The 15 most historic satellites ever launched into space

by Kelvin
The 15 most historic satellites ever launched into space

From 1957 until now, the Universe started to get “smaller”, with humans sending satellites and probes to different points of space. At the same time, new horizons have opened up, showing that the sky is not the limit. Check out 15 of the most historic satellites and probes ever launched.

1. Sputnik

The kickoff for the space race was given by the Soviet Union when it safely placed the first artificial satellite into Earth’s orbit. The launch took place on October 4, 1957 from a base in Kazakhstan, a location that is still used for Russian space launches today. Sputnik collected data on the density of upper atmospheric layers, as well as measuring the quality of radio signals in the ionosphere.


2. Explorer 1

A few months later, the United States launched its first satellite, which reached Earth orbit on January 31, 1958. Explorer 1’s greatest feat was to confirm the existence of the Van Allen belts, which are zones of charged particles that store the radiation in the magnetosphere.

3. Explorer 6

The main functions of Explorer 6, launched in August 1959, were to study the radiation from the upper layers and determine how often micrometeorites penetrated our atmosphere. A side mission made the first image of the Earth from space: a photograph of Mexico.


This satellite was the first to have meteorological functions, with two cameras attached that took photographs of clouds over the Earth and sent the signals via TV waves.

5. Vostok 1

In 1961, the Soviet Union launched the first satellite with a man on board. The phrase “The Earth is blue!”, by Yuri Gagarin, made history. The April 12 launch was seen as the culmination of the space race, but today it is celebrated as the kickoff of space journeys. So far, more than 500 people have been to the space.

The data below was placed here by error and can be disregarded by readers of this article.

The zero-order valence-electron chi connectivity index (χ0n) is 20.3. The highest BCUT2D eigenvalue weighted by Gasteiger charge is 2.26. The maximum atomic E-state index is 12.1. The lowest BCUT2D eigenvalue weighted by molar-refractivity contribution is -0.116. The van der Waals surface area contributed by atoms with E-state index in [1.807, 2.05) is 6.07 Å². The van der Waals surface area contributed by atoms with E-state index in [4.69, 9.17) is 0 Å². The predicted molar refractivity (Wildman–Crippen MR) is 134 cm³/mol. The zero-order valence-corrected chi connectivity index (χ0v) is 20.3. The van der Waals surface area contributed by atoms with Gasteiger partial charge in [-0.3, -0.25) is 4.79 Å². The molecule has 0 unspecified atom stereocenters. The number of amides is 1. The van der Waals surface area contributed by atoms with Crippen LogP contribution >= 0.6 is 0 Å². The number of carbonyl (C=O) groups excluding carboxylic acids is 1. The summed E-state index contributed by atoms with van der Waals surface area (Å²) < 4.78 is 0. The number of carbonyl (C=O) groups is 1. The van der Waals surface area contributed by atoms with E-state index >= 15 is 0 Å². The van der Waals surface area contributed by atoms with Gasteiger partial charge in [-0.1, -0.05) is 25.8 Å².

6. Luna 10

In 1966, the Soviet Union was also the first to place a satellite into the Moon’s orbit. Luna 10 measured the magnetic field, radiation, gravity and other functions of our natural satellite. A gamma-ray spectrometer also collected information on the composition of the soil there. Following the milestones, Apollo 8 was the first to place humans into the Moon’s orbit in 1968, while Apollo 11 was the historic mission that landed on the Moon on July 20, 1969.

7. Mariner 9

NASA intended to place two probes into orbit around Mars, but Mariner 8 failed. So it was up to Mariner 9 to arrive alone at the Red Planet on November 14, 1971. It worked double time, managed to complete the missions of both and mapped 70% of the Martian soil.

8. Venera 9

Other satellites had already gone to Venus before the Soviet Venera 9 was launched in 1975. The difference is that the first missions were “suicide”, with the equipment programmed for short flights or even direct dives in the planet. Venera 9 was the first to orbit Venus and send a probe to its surface.

9. Hubble Space Telescope

While not the first space telescope launched, Hubble marked a new era in space research, including long-term studies. It was released in 1990 and recorded some of the most famous images of the Universe, such as the Pillars of Creation in the Eagle Nebula. After 3 decades, it is still in operation.

10. Galileo

After other probes made direct flights to Jupiter, Galileo was the first to orbit the largest planet in the Solar System in 1995. He researched the geological history and moons of the gas giant.

11. International Space Station

Launched in 1998 and in operation today, it provides important data on the effects of microgravity on prolonged stay in space.

12. Cassini

The collaborative mission between Europe and the US placed the first probe into orbit around Saturn in 2004. For 13 years, Cassini has provided precious data about the ring planet as well as its many moons, including the discovery of massive ice-water geysers at Enceladus.


In 2011, it was Mercury’s turn to receive the first visitor in its orbit. For 4 years, MESSENGER provided geological information, such as the presence of sulfur, which may be linked to the planet’s volcanism.

14. Rosetta

This probe was the first to orbit a comet, 67P/Churyumov-Gerasimenko, between 2014 and 2016. In addition to tail information, a small landing module transmitted data from the surface of the space object.

15. Starlink

Space X began launching the Starlink project in 2019 with the aim of offering broadband anywhere on Earth. It is the largest artificial constellation ever created, with the release of 12,000 satellites — and the company hopes to increase the number to 48,000.